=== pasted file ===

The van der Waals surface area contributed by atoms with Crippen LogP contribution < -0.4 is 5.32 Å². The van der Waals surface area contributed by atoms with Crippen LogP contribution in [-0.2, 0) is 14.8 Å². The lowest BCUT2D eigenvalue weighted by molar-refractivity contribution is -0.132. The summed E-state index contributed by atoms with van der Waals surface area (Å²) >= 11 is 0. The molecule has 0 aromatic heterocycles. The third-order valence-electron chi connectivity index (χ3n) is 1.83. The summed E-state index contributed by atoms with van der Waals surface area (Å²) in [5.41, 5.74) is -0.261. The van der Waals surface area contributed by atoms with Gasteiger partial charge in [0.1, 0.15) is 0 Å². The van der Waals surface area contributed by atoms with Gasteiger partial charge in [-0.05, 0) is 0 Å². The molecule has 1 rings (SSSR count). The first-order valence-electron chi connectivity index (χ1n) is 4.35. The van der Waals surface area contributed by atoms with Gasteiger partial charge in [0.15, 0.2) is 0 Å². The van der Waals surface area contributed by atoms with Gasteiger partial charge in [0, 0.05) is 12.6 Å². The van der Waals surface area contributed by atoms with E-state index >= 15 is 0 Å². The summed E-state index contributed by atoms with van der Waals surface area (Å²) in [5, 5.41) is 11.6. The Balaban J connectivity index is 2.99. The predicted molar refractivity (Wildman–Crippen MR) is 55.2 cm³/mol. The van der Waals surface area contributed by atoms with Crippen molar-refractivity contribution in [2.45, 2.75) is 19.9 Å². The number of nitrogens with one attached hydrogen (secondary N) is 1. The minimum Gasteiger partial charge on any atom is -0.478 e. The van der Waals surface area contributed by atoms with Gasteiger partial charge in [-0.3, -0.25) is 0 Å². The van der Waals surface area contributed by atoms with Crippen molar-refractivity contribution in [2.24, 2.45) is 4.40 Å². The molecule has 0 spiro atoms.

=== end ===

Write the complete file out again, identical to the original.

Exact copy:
The van der Waals surface area contributed by atoms with Crippen LogP contribution < -0.4 is 5.32 Å². The van der Waals surface area contributed by atoms with Crippen LogP contribution in [-0.2, 0) is 14.8 Å². The lowest BCUT2D eigenvalue weighted by molar-refractivity contribution is -0.132. The summed E-state index contributed by atoms with van der Waals surface area (Å²) >= 11 is 0. The molecule has 0 aromatic heterocycles. The third-order valence-electron chi connectivity index (χ3n) is 1.83. The summed E-state index contributed by atoms with van der Waals surface area (Å²) in [5.41, 5.74) is -0.261. The van der Waals surface area contributed by atoms with Gasteiger partial charge in [0.1, 0.15) is 0 Å². The van der Waals surface area contributed by atoms with Gasteiger partial charge in [-0.05, 0) is 0 Å². The molecule has 1 rings (SSSR count). The first-order valence-electron chi connectivity index (χ1n) is 4.35. The van der Waals surface area contributed by atoms with Gasteiger partial charge in [0.15, 0.2) is 0 Å². The van der Waals surface area contributed by atoms with Gasteiger partial charge in [0, 0.05) is 12.6 Å². The van der Waals surface area contributed by atoms with E-state index >= 15 is 0 Å². The summed E-state index contributed by atoms with van der Waals surface area (Å²) in [5, 5.41) is 11.6. The Balaban J connectivity index is 2.99. The predicted molar refractivity (Wildman–Crippen MR) is 55.2 cm³/mol. The van der Waals surface area contributed by atoms with Crippen molar-refractivity contribution in [2.45, 2.75) is 19.9 Å². The number of nitrogens with one attached hydrogen (secondary N) is 1. The minimum Gasteiger partial charge on any atom is -0.478 e. The van der Waals surface area contributed by atoms with Gasteiger partial charge in [-0.3, -0.25) is 0 Å². The van der Waals surface area contributed by atoms with Crippen molar-refractivity contribution in [2.24, 2.45) is 4.40 Å². The molecule has 0 spiro atoms.